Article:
Spinal manipulation has generally been found safe for treating disc-related pain; however, case reports have found an association with horsetail syndrome and is contraindicated when there are progressive neurological deficits.
Physiotherapists use a combination of various stretching, strengthening, and aerobic conditioning exercises as their central part of almost any type of treatment plan to relieve sciatic pain. By regularly participating in gentle movements, patients can recover faster from their distress.
Exercise “pose of pigeon”
One of the most effective exercises to relieve sciatic symptoms is pigeon posture. This exercise, which is used in yoga, involves flexing the back that requires a large amount of extension in the dorsal column.
It is named for how the chest is pushed towards the ceiling, which resembles an inflated pigeon. The pigeon pose effectively relieves symptoms on both sides of the hips.
In addition to relieving sciatic pain, this exercise stimulates the internal organs, stretches the deep buttocks, and can even improve urinary problems.
Stretch from knee to chest
Another major exercise for sciatica is the “one knee to chest” stretch, which helps stretch the hamstring, lower back, and gluteal muscles.
Lying on your back strips a knee to your chest while using your hands to hold the leg for 10 seconds.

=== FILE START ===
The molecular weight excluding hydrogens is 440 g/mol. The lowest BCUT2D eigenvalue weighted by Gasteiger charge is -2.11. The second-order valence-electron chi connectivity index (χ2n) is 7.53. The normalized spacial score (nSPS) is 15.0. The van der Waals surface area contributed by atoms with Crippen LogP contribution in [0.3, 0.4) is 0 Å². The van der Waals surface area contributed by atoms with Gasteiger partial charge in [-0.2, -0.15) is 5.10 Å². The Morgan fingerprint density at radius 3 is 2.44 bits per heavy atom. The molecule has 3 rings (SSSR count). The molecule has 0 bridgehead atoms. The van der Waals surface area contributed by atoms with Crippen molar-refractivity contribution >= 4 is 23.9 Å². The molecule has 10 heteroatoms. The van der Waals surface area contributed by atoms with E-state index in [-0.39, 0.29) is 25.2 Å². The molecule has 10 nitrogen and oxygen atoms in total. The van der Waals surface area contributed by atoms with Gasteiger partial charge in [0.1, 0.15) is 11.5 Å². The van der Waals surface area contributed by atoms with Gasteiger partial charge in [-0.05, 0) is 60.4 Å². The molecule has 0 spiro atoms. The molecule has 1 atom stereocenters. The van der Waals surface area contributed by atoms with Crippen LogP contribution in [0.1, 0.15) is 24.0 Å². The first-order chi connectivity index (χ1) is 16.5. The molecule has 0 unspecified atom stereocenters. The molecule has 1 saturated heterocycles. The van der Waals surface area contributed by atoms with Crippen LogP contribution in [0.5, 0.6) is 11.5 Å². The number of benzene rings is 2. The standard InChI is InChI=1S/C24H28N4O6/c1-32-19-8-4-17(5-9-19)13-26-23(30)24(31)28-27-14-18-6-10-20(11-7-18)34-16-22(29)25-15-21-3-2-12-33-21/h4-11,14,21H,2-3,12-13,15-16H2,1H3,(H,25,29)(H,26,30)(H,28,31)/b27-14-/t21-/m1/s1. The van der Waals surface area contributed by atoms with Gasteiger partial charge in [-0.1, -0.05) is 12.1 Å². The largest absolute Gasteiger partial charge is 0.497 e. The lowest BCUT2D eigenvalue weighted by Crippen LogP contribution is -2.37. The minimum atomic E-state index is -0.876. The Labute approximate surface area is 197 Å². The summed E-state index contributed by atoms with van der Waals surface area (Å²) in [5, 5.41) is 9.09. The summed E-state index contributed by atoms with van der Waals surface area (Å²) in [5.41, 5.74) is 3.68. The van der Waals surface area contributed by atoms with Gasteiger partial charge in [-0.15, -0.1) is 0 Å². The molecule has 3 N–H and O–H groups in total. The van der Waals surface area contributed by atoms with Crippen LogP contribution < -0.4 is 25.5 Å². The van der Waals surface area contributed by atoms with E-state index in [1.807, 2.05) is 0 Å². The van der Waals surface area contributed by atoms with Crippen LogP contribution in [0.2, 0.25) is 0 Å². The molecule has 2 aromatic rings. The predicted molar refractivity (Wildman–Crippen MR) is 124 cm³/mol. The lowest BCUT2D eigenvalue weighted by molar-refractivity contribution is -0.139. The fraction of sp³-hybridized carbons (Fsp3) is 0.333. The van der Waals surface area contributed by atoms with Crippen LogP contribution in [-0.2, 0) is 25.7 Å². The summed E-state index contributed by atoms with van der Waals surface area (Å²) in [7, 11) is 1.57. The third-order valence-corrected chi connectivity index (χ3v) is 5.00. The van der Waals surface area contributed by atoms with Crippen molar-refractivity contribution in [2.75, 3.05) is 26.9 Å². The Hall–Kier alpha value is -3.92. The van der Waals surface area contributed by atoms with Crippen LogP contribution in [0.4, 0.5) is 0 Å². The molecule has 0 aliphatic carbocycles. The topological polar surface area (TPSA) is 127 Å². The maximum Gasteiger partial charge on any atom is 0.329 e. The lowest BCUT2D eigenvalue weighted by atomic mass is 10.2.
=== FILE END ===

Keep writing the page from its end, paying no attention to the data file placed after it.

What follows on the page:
The process is repeated in the other knee and leg. It is usually performed as a warm-up before exercising to avoid injury to an overheated body.
It is stretching of the pyramidal or piriform muscle.
The piriformis muscle, located deep in the hip, extends near the sciatic nerve.
When this muscle swells or tightens, the sciatic nerve can become irritated, which can cause sciatic pain, along with numbness and a tingling sensation that can sometimes even radiate down the leg and foot.
The stretching of the pyramidal muscle is done with the knees bent while lying on your back. It involves crossing the affected leg over the other knee and holding the knee unaffected. This is done when you pull towards your chest until you feel a stretch in your butt.
In addition to treating sciatic symptoms through stretching and other exercises, physiotherapy treatments can also help discover the cause of your sciatic pain.
During your physical therapy appointment, your physical therapy doctor will ask you specific questions about your symptoms to develop the appropriate treatment plan.
Wait for questions about when your pain started and where it is located. You will be asked to rate your pain on a scale that varies from 1 to 10, where 10 represents the highest pain level.
Your physical therapist may also want to know about any medication or exercise you have used to treat the pain and whether it has been effective.
Depending on how it is defined, 2% to 40% of people have sciatica at some time. It is more common among people in their 40s and 50s, and men are affected more often than women.